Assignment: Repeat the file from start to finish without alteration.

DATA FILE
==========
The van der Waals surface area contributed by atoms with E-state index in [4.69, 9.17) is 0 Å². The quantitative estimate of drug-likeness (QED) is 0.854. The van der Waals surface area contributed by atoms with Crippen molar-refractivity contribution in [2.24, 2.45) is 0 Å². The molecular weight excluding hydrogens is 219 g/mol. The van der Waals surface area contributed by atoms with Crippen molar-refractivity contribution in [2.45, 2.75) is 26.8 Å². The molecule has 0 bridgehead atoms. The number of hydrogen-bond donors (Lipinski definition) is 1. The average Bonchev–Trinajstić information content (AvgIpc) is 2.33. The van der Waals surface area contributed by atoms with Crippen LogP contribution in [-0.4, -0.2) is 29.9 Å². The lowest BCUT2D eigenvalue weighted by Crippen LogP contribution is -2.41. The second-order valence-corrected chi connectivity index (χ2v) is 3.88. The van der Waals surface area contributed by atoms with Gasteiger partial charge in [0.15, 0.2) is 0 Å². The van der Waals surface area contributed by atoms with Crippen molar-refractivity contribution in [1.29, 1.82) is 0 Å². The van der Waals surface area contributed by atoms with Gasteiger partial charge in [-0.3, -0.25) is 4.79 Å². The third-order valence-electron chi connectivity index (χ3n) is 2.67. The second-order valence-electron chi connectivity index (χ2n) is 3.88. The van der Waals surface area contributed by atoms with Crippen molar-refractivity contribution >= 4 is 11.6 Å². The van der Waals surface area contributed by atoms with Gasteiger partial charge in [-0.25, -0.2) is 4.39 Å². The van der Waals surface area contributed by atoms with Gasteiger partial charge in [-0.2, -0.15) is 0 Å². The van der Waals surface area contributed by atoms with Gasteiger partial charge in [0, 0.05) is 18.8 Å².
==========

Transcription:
The van der Waals surface area contributed by atoms with E-state index in [4.69, 9.17) is 0 Å². The quantitative estimate of drug-likeness (QED) is 0.854. The van der Waals surface area contributed by atoms with Crippen molar-refractivity contribution in [2.24, 2.45) is 0 Å². The molecular weight excluding hydrogens is 219 g/mol. The van der Waals surface area contributed by atoms with Crippen molar-refractivity contribution in [2.45, 2.75) is 26.8 Å². The molecule has 0 bridgehead atoms. The number of hydrogen-bond donors (Lipinski definition) is 1. The average Bonchev–Trinajstić information content (AvgIpc) is 2.33. The van der Waals surface area contributed by atoms with Crippen LogP contribution in [-0.4, -0.2) is 29.9 Å². The lowest BCUT2D eigenvalue weighted by Crippen LogP contribution is -2.41. The second-order valence-corrected chi connectivity index (χ2v) is 3.88. The van der Waals surface area contributed by atoms with Gasteiger partial charge in [0.15, 0.2) is 0 Å². The van der Waals surface area contributed by atoms with Crippen molar-refractivity contribution in [1.29, 1.82) is 0 Å². The van der Waals surface area contributed by atoms with Gasteiger partial charge in [-0.3, -0.25) is 4.79 Å². The third-order valence-electron chi connectivity index (χ3n) is 2.67. The second-order valence-electron chi connectivity index (χ2n) is 3.88. The van der Waals surface area contributed by atoms with Crippen molar-refractivity contribution >= 4 is 11.6 Å². The van der Waals surface area contributed by atoms with Gasteiger partial charge in [-0.25, -0.2) is 4.39 Å². The van der Waals surface area contributed by atoms with Gasteiger partial charge in [-0.2, -0.15) is 0 Å². The van der Waals surface area contributed by atoms with Gasteiger partial charge in [0, 0.05) is 18.8 Å².